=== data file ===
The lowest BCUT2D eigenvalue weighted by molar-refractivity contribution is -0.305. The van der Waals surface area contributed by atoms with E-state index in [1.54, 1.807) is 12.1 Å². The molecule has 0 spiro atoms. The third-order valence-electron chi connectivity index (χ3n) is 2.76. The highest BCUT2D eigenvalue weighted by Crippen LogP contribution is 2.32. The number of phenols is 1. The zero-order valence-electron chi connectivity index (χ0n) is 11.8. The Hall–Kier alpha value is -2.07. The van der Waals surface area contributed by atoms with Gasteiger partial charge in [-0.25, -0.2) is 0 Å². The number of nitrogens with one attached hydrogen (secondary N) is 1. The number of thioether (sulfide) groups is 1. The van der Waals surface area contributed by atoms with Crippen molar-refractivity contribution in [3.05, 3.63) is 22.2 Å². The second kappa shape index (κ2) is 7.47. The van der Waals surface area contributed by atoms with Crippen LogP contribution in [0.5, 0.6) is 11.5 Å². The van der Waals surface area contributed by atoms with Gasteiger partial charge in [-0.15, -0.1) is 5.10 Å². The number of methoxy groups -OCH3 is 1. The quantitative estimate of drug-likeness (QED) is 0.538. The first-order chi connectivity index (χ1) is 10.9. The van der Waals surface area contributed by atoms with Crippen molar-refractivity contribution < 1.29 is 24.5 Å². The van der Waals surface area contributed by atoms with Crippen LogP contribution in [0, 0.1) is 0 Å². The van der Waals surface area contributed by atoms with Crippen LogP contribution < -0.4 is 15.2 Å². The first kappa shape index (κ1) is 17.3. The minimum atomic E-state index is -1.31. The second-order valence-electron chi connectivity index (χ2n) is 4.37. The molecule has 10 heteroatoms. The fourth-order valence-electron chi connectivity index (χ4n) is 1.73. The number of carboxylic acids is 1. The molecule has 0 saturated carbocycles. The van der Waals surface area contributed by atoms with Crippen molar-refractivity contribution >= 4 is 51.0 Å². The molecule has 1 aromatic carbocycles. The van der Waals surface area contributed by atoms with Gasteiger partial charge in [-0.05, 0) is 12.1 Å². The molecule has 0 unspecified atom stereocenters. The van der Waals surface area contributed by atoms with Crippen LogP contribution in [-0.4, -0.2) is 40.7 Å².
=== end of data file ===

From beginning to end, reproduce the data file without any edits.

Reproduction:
The lowest BCUT2D eigenvalue weighted by molar-refractivity contribution is -0.305. The van der Waals surface area contributed by atoms with E-state index in [1.54, 1.807) is 12.1 Å². The molecule has 0 spiro atoms. The third-order valence-electron chi connectivity index (χ3n) is 2.76. The highest BCUT2D eigenvalue weighted by Crippen LogP contribution is 2.32. The number of phenols is 1. The zero-order valence-electron chi connectivity index (χ0n) is 11.8. The Hall–Kier alpha value is -2.07. The van der Waals surface area contributed by atoms with Gasteiger partial charge in [-0.25, -0.2) is 0 Å². The number of nitrogens with one attached hydrogen (secondary N) is 1. The number of thioether (sulfide) groups is 1. The van der Waals surface area contributed by atoms with Crippen molar-refractivity contribution in [3.05, 3.63) is 22.2 Å². The second kappa shape index (κ2) is 7.47. The van der Waals surface area contributed by atoms with Crippen LogP contribution in [0.5, 0.6) is 11.5 Å². The van der Waals surface area contributed by atoms with Gasteiger partial charge in [-0.15, -0.1) is 5.10 Å². The number of methoxy groups -OCH3 is 1. The quantitative estimate of drug-likeness (QED) is 0.538. The first-order chi connectivity index (χ1) is 10.9. The van der Waals surface area contributed by atoms with Crippen molar-refractivity contribution < 1.29 is 24.5 Å². The van der Waals surface area contributed by atoms with Crippen LogP contribution in [0, 0.1) is 0 Å². The van der Waals surface area contributed by atoms with Crippen LogP contribution < -0.4 is 15.2 Å². The first kappa shape index (κ1) is 17.3. The minimum atomic E-state index is -1.31. The second-order valence-electron chi connectivity index (χ2n) is 4.37. The molecule has 10 heteroatoms. The fourth-order valence-electron chi connectivity index (χ4n) is 1.73. The number of carboxylic acids is 1. The molecule has 0 saturated carbocycles. The van der Waals surface area contributed by atoms with Crippen molar-refractivity contribution >= 4 is 51.0 Å². The molecule has 1 aromatic carbocycles. The van der Waals surface area contributed by atoms with Gasteiger partial charge in [-0.05, 0) is 12.1 Å². The molecule has 0 unspecified atom stereocenters. The van der Waals surface area contributed by atoms with Crippen LogP contribution in [-0.4, -0.2) is 40.7 Å².